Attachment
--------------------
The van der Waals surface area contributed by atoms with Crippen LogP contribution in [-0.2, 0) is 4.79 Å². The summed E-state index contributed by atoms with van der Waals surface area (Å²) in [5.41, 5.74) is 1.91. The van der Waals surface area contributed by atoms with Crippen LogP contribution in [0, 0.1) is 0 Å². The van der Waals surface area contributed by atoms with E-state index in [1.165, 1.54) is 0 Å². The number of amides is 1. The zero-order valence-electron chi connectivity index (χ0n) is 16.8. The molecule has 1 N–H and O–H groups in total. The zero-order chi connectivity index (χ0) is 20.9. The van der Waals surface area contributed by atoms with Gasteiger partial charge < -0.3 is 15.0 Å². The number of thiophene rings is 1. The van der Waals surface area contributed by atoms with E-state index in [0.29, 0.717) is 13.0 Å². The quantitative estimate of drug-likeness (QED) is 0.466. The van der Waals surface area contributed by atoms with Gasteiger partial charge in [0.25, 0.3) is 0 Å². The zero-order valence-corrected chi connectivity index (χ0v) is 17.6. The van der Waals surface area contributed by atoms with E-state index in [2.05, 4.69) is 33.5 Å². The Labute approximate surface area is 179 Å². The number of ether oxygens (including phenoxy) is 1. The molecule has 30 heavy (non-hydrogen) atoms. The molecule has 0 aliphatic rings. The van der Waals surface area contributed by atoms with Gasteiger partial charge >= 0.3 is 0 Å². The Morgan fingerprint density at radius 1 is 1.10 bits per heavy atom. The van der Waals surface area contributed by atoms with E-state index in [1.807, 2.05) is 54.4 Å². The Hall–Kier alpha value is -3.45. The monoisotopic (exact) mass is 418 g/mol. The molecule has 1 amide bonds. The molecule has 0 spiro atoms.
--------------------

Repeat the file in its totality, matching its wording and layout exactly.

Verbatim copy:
The van der Waals surface area contributed by atoms with Crippen LogP contribution in [-0.2, 0) is 4.79 Å². The summed E-state index contributed by atoms with van der Waals surface area (Å²) in [5.41, 5.74) is 1.91. The van der Waals surface area contributed by atoms with Crippen LogP contribution in [0, 0.1) is 0 Å². The van der Waals surface area contributed by atoms with E-state index in [1.165, 1.54) is 0 Å². The number of amides is 1. The zero-order valence-electron chi connectivity index (χ0n) is 16.8. The molecule has 1 N–H and O–H groups in total. The zero-order chi connectivity index (χ0) is 20.9. The van der Waals surface area contributed by atoms with Gasteiger partial charge < -0.3 is 15.0 Å². The number of thiophene rings is 1. The van der Waals surface area contributed by atoms with E-state index in [0.29, 0.717) is 13.0 Å². The quantitative estimate of drug-likeness (QED) is 0.466. The van der Waals surface area contributed by atoms with Gasteiger partial charge in [0.25, 0.3) is 0 Å². The zero-order valence-corrected chi connectivity index (χ0v) is 17.6. The van der Waals surface area contributed by atoms with E-state index in [2.05, 4.69) is 33.5 Å². The Labute approximate surface area is 179 Å². The number of ether oxygens (including phenoxy) is 1. The molecule has 30 heavy (non-hydrogen) atoms. The molecule has 0 aliphatic rings. The van der Waals surface area contributed by atoms with Gasteiger partial charge >= 0.3 is 0 Å². The Morgan fingerprint density at radius 1 is 1.10 bits per heavy atom. The van der Waals surface area contributed by atoms with E-state index in [1.807, 2.05) is 54.4 Å². The Hall–Kier alpha value is -3.45. The monoisotopic (exact) mass is 418 g/mol. The molecule has 1 amide bonds. The molecule has 0 spiro atoms.